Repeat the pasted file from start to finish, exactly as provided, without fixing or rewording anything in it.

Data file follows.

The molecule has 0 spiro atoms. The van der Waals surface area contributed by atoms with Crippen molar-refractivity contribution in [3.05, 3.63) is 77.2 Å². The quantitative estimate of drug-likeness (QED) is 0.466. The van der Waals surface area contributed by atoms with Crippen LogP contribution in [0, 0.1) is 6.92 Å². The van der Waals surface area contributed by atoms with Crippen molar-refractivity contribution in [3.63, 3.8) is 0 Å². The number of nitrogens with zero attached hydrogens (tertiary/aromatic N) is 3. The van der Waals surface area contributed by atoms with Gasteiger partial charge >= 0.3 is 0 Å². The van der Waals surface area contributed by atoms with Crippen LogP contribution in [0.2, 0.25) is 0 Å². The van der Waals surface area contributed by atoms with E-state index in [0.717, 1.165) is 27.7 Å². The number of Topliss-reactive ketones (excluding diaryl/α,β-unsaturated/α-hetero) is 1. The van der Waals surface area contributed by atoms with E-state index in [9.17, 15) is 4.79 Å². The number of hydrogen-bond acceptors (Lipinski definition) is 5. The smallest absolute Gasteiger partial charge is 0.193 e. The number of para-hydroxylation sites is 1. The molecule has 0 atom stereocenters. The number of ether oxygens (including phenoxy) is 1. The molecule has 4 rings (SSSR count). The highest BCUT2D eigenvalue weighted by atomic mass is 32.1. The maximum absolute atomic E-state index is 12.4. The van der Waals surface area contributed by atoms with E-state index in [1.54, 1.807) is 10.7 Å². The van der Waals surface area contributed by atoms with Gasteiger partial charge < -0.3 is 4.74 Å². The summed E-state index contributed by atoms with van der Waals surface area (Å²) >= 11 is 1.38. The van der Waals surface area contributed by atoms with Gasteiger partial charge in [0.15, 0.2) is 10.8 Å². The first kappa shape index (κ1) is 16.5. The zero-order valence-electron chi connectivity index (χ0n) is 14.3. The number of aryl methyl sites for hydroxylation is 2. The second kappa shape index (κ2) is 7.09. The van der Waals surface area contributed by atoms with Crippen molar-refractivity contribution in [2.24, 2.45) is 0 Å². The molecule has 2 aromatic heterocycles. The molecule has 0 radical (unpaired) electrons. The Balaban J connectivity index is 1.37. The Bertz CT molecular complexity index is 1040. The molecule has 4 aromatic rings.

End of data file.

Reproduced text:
The molecule has 0 spiro atoms. The van der Waals surface area contributed by atoms with Crippen molar-refractivity contribution in [3.05, 3.63) is 77.2 Å². The quantitative estimate of drug-likeness (QED) is 0.466. The van der Waals surface area contributed by atoms with Crippen LogP contribution in [0, 0.1) is 6.92 Å². The van der Waals surface area contributed by atoms with Crippen molar-refractivity contribution in [3.63, 3.8) is 0 Å². The number of nitrogens with zero attached hydrogens (tertiary/aromatic N) is 3. The van der Waals surface area contributed by atoms with Gasteiger partial charge >= 0.3 is 0 Å². The van der Waals surface area contributed by atoms with Crippen LogP contribution in [0.2, 0.25) is 0 Å². The van der Waals surface area contributed by atoms with E-state index in [0.717, 1.165) is 27.7 Å². The number of Topliss-reactive ketones (excluding diaryl/α,β-unsaturated/α-hetero) is 1. The van der Waals surface area contributed by atoms with E-state index in [9.17, 15) is 4.79 Å². The number of hydrogen-bond acceptors (Lipinski definition) is 5. The smallest absolute Gasteiger partial charge is 0.193 e. The number of para-hydroxylation sites is 1. The molecule has 0 atom stereocenters. The number of ether oxygens (including phenoxy) is 1. The molecule has 4 rings (SSSR count). The highest BCUT2D eigenvalue weighted by atomic mass is 32.1. The maximum absolute atomic E-state index is 12.4. The van der Waals surface area contributed by atoms with E-state index in [1.54, 1.807) is 10.7 Å². The van der Waals surface area contributed by atoms with Gasteiger partial charge < -0.3 is 4.74 Å². The summed E-state index contributed by atoms with van der Waals surface area (Å²) >= 11 is 1.38. The van der Waals surface area contributed by atoms with Gasteiger partial charge in [0.15, 0.2) is 10.8 Å². The first kappa shape index (κ1) is 16.5. The zero-order valence-electron chi connectivity index (χ0n) is 14.3. The number of aryl methyl sites for hydroxylation is 2. The second kappa shape index (κ2) is 7.09. The van der Waals surface area contributed by atoms with Crippen molar-refractivity contribution in [2.24, 2.45) is 0 Å². The molecule has 2 aromatic heterocycles. The molecule has 0 radical (unpaired) electrons. The Balaban J connectivity index is 1.37. The Bertz CT molecular complexity index is 1040. The molecule has 4 aromatic rings.